As Ben Franklin used to say, “A penny saved is a penny earned.” Right? Well maybe. Except when trying to save a little money ends up costing you a lot in health and fire dangers!
With Christmas just around the corner, everyone wants to save a little money. But, Philadelphia and South Jersey area residents are being warned to be aware of counterfeit goods flooding the market.
These include make-up, perfume, toys and clothes, and alcohol. All of these items pose serious dangers to your family’s health.
Because counterfeit make-up often contains poisons like lead, copper, mercury, arsenic or cadmium.
And because fake alcohol often contains traces of poisonous methanol, antifreeze and fuel.
And children may be in danger from knock-off toys that have small, loose parts and clothes made from toxic materials.
All of these items can cause problems ranging from rashes and swelling to nausea and stomach pains, coma and sometimes even death.
But one of the biggest problems caused by counterfeits comes from fire dangers in Christmas decorations.
If you find electrical products and decorations far below competitor prices, remember the saying, “If it’s too good to be true, it usually is!”
The fire dangers from counterfeits start with missing and poor-quality components in cords and decorations. Because they weren’t tested by an independent laboratory, they don’t comply with industry safety requirements. All of this leads to electric shocks, fires and explosions. And since their origins are unknown, the manufacturer isn’t held accountable for the potentially deadly results. That makes counterfeit extension cords and Christmas decorations one of the biggest fire hazards during the holidays.
Don’t let this be you!
The Electrical Fire Safety International group suggests 5 Steps to take to protect yourself from Christmas Counterfeits:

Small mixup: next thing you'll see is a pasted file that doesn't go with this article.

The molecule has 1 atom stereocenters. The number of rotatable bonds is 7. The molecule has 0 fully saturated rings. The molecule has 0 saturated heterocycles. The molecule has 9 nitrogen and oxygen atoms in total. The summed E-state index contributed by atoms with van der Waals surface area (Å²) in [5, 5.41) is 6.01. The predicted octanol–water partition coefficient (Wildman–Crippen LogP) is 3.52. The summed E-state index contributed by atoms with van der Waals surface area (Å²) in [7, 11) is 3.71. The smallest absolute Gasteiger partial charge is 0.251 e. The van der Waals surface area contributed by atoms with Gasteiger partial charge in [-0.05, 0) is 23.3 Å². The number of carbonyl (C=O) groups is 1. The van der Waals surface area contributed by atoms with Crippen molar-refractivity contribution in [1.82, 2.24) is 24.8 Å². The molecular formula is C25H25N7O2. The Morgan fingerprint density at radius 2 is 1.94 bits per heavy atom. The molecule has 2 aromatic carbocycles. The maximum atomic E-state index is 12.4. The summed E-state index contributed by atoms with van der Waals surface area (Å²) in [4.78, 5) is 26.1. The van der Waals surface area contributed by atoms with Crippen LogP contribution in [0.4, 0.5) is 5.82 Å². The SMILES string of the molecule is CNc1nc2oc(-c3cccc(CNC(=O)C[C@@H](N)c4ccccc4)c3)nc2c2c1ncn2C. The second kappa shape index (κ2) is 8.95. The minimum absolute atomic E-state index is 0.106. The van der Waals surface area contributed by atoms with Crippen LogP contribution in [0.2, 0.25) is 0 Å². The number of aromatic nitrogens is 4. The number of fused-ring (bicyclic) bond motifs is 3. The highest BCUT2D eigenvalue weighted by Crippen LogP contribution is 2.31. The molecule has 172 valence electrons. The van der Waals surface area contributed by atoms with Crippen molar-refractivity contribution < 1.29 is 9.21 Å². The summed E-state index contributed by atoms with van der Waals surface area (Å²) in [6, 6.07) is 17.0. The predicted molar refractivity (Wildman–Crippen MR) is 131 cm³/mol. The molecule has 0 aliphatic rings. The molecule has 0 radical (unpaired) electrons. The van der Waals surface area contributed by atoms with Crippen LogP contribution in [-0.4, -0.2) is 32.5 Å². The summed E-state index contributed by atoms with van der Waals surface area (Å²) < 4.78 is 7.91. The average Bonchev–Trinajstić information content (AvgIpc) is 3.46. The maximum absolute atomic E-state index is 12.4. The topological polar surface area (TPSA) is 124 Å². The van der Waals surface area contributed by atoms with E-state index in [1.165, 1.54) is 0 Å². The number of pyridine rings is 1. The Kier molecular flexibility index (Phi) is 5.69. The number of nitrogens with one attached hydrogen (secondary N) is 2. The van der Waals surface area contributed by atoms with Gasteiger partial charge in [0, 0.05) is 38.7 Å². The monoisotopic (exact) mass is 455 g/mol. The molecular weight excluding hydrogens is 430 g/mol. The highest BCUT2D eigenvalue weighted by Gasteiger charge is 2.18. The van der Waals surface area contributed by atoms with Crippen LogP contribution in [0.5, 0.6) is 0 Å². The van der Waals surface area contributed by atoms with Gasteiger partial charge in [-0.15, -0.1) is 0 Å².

• First, use established vendors who purchase their goods from legitimate distributors and genuine manufacturers.
• Second, read the packaging and labels carefully. One of the biggest hints that the item is counterfeit are grammatical errors and conflicting information on the labels.
• Third, look on the package for the name and contact information of the manufacturer. If the package doesn’t display brand affiliation, leave it on the shelf!
• Fourth, check the package for the UL label.
• And finally, do your research. The Consumer Product Safety Commission (CPSC), CSA Group, and Underwriters Laboratories (UL) all provide information about product recalls, including those related to counterfeiting, on their websites.
If you think you’ve become a victim of a counterfeit Christmas products scam, here’s what to do:
1. Contact your local police department if you bought it from a local vendor
2. If you purchased the product on the internet contact the FBI’s Internet Crime Complaint Center
The team at PuroClean Emergency Recovery Services wishes you and yours all the best for a safe, happy, and healthy holiday!